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Legislative Bulletin

September 30, 2022



OML's Annual Conference will take place Oct. 12-14 at the Renaissance Columbus Downtown Hotel, and this Wednesday, Oct. 5, is the final day to register. Whether you're most looking forward to the Ohio Statehouse tour, legislative updates, networking with colleagues, the variety of session topics, or being entertained by our comedian/magician, please ensure you are registered before the deadline. More Info


As preparations are underway for the FY24-25 state operating budget, OML provided its budget priorities to Gov. Mike DeWine, as well as to the leaders of the Ohio Senate and Ohio House of Representatives. OML'S priorities include such items as the restoration of the Local Government Fund, assistance for public safety forces, infrastructure and development. See more below.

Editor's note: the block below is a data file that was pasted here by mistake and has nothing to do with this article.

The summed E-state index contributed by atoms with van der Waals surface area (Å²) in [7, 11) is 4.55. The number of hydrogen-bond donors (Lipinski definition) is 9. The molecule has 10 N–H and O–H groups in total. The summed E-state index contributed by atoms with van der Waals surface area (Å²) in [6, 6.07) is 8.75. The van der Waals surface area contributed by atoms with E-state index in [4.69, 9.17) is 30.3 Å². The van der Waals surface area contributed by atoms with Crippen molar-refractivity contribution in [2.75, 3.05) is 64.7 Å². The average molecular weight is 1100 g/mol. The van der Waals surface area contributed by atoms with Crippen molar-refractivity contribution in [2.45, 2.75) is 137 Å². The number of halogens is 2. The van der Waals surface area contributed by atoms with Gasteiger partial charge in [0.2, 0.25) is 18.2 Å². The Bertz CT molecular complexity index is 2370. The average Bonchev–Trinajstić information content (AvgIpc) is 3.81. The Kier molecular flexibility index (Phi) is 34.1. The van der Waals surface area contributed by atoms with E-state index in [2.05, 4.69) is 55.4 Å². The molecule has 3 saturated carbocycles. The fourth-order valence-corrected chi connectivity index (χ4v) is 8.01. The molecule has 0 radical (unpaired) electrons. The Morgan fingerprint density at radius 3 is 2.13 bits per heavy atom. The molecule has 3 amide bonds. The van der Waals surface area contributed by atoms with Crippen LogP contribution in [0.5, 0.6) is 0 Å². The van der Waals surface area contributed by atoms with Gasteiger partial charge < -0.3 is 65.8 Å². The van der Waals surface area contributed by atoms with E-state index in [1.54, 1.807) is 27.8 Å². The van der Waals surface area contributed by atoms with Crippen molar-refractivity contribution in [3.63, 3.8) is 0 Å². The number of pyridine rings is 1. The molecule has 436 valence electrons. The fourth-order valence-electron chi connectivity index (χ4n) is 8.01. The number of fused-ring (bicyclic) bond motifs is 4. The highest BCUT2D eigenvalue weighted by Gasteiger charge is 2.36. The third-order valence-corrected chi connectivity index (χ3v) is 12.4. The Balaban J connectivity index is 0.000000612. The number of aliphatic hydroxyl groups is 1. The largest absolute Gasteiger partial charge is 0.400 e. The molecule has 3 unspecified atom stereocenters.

On Monday, a Cuyahoga County Common Pleas Court judge ruled in the case of Morsy v. Dumas that Cleveland must refund city income taxes to Manal Morsy, who lives out of state and was no longer commuting to her work in Cleveland during the pandemic. This is one of five cases brought by the Buckeye Institute to challenge the municipal income tax system in Ohio related to the pandemic. Schaad v. Alder, another case, is expected to be heard by the Ohio Supreme Court next year.


Last week, threats of an active shooter were reported at schools in several OML-member communities for the purposes of "swatting," when someone makes a hoax call to law enforcement to purposefully cause a heavy police or SWAT team response. This misuse of public safety forces costs taxpayers money and diverts critical response times to actual emergencies. The incidents are being investigated, and OML wants the Legislature to look more closely at this issue.